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Evidence-Based Complementary and Alternative Medicine
Volume 2015 (2015), Article ID 518454, 15 pages
Research Article

The Effect of Tou Nong San on Transplanted Tumor Growth in Nude Mice

1Oncologic Department, Jiangsu Province Hospital of TCM, Nanjing 210029, Jiangsu, China
2Nanjing University of Chinese Medicine, Nanjing 210023, Jiangsu, China

Received 12 December 2014; Revised 23 January 2015; Accepted 24 January 2015

Academic Editor: Pradeep Visen

Copyright © 2015 Liang-Hua Fang et al. This is an open access article distributed under the Creative Commons Attribution License, which permits unrestricted use, distribution, and reproduction in any medium, provided the original work is properly cited.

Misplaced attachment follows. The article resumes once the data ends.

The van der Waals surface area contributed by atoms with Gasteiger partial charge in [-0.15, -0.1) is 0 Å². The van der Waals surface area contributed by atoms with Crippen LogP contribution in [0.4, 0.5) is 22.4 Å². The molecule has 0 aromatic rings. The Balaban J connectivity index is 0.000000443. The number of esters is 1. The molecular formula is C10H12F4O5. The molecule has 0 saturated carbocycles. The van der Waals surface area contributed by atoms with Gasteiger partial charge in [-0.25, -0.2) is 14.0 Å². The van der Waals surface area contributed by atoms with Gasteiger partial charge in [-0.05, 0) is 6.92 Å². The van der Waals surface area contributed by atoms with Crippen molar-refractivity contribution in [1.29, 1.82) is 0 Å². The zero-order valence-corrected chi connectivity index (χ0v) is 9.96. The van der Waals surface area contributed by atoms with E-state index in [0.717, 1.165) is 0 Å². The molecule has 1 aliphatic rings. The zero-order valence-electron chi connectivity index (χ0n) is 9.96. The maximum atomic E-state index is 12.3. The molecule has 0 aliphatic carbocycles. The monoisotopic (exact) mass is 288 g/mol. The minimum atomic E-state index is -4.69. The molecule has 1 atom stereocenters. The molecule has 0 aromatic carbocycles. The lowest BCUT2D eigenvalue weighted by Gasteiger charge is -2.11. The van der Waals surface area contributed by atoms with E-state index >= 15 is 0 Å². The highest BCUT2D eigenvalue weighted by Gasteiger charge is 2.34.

Tou Nong San (TNS) is a traditional Chinese medicinal decoction used to treat sores and carbuncles. It contains four herbal drugs and one animal medicine: Radix Astragaliseu Seu Hedysari, Angelica sinensis, Ligustici Chuanxiong, Spina Gleditsiae, and stir-baked Squama Manis. Previous studies have shown that it has anticancer effects. This report validates in vivo antitumor properties of TNS. The compounds contained in TNSE were confirmed by liquid chromatographmass spectrometer (LC-MS) analysis. The in vivo antitumor activity of TNS extract (TNSE) was tested by feeding it to athymic mice harboring a human colonic tumor subcutaneous xenograft. Toxicity was monitored by recording behavior and weight parameters. Seven compounds were detected in TNSE by LC-MS. TNSE was fed to athymic mice for 2 weeks. No adverse reactions were reported. Compared to the control group, administration of TNSE to tumor bearing mice significantly reduced both tumor weight and volume. The expressions of p-PI3K, p-AKT, p-mTOR, p-p70s6k1, VEGF, and CD31 were significantly reduced, the expression levels of cleaved Caspase-9 and cleaved Caspase-3 were significantly increased in the TNSE groups compared to the control group as determined by western blot and immunohistochemistry. TNSE produced anticolonic cancer effects and the underlying mechanisms involved inhibition of the PI3K/AKT signal transduction pathway, inhibition of angiogenesis, and promotion of apoptotic proteins.